CSIs now have a new tool in their belt: the chemical signatures left by local drinking water in human hair.
Scientists at the University of Utah have found that the ratios of different forms of hydrogen and oxygen in local drinking water vary from region to region across the country. These elements are incorporated into the hair as it grows. Traces in the hair can show where a person has recently lived or traveled, and could help police track the recent movements of criminals.
"You are what you drink — and that is recorded in your hair," said lead researcher Thure Cerling.
Water is of course composed of two elements: hydrogen and oxygen. But these elements can come in different forms, called isotopes, which are versions of the same chemical element but with different numbers of neutrons in their nuclei. Most hydrogen atoms have one neutron (hydrogen-1), but some have two (hydrogen-2). Similarly, oxygen commonly has 16 neutrons (oxygen-16), but can have 18 (oxygen-18).
Cerling and his colleague James Ehleringer found a strong link between hydrogen and oxygen isotope levels in hair and drinking water.
These different levels of isotopes can be pinned to different locales because of how rain patterns change over the country. As clouds move off the ocean and over the land, the water with heavier isotopes generally falls first, so drinking water near the coast has more oxygen-18 and hydrogen-2 than water farther inland.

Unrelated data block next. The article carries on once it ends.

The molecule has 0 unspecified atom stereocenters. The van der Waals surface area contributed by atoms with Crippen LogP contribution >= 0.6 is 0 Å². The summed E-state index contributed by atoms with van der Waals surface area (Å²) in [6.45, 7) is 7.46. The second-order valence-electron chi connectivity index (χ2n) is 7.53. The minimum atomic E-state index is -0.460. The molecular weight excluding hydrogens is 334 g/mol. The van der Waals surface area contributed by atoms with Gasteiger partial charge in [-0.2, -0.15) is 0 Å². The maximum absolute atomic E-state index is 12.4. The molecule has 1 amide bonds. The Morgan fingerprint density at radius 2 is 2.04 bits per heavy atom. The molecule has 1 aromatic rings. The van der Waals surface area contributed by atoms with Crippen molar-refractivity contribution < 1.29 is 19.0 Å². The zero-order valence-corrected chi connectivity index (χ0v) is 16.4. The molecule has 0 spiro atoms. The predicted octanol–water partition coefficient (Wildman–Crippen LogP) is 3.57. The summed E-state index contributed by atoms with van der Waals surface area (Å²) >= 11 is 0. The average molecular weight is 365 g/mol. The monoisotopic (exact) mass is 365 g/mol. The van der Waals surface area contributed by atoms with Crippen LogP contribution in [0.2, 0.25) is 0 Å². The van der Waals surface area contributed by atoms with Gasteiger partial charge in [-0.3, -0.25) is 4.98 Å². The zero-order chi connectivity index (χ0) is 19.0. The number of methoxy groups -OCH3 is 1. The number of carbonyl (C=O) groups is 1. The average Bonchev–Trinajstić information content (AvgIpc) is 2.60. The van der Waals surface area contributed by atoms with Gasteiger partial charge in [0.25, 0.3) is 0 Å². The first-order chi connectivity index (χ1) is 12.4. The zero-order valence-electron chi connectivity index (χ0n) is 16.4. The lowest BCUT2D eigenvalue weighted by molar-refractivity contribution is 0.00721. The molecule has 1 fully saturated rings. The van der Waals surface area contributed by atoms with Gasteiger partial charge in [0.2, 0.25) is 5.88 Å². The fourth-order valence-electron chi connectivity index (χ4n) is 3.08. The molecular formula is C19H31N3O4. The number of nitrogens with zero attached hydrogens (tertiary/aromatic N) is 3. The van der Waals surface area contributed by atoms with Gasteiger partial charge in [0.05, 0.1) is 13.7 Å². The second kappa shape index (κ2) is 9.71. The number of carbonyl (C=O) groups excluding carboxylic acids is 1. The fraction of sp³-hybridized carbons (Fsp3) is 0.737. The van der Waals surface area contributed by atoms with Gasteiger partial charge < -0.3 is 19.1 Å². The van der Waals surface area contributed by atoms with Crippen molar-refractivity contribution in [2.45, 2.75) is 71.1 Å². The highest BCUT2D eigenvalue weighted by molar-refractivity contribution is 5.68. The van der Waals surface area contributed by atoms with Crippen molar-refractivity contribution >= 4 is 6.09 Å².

Cerling and Ehleringer's team collected hair samples from barbershops and tap water samples in 65 cities in 18 states across the United States. From tests run on the samples, they created color-coded maps that show how isotope ratios change between regions. While they can't pinpoint an exact location, they can give a general idea of where a person has been.
"You can tell the difference between Utah and Texas," Ehleringer said. But Cerling added, "You may not be able to distinguish between Chicago and Kansas City."
The method developed by Cerling and Ehleringer, detailed in the Feb. 25 online issue of the journal Proceedings of the National Academy of Sciences, is already being used by police to learn where unidentified murder victims might have been prior to their deaths.
Salt Lake City Police Department detectives contacted the researchers after facial reconstructions of a female murder victim found in 2000 failed to turn up any identification. Samples of the victim's hair told detectives where she had traveled prior to her murder.
"The samples I gave to Jim told me her approximate location for the last two years of her lifetime," said Detective Todd Park. "She moved around within the Northwest — mainly in the Idaho-Montana-Wyoming area and maybe into Oregon and Washington."
Police could also use this technique to check an accused criminal's alibi as to his whereabouts at the time of a crime. Anthropologists and archaeologists may also be able to use the method to analyze hair samples to show how ancient groups migrated.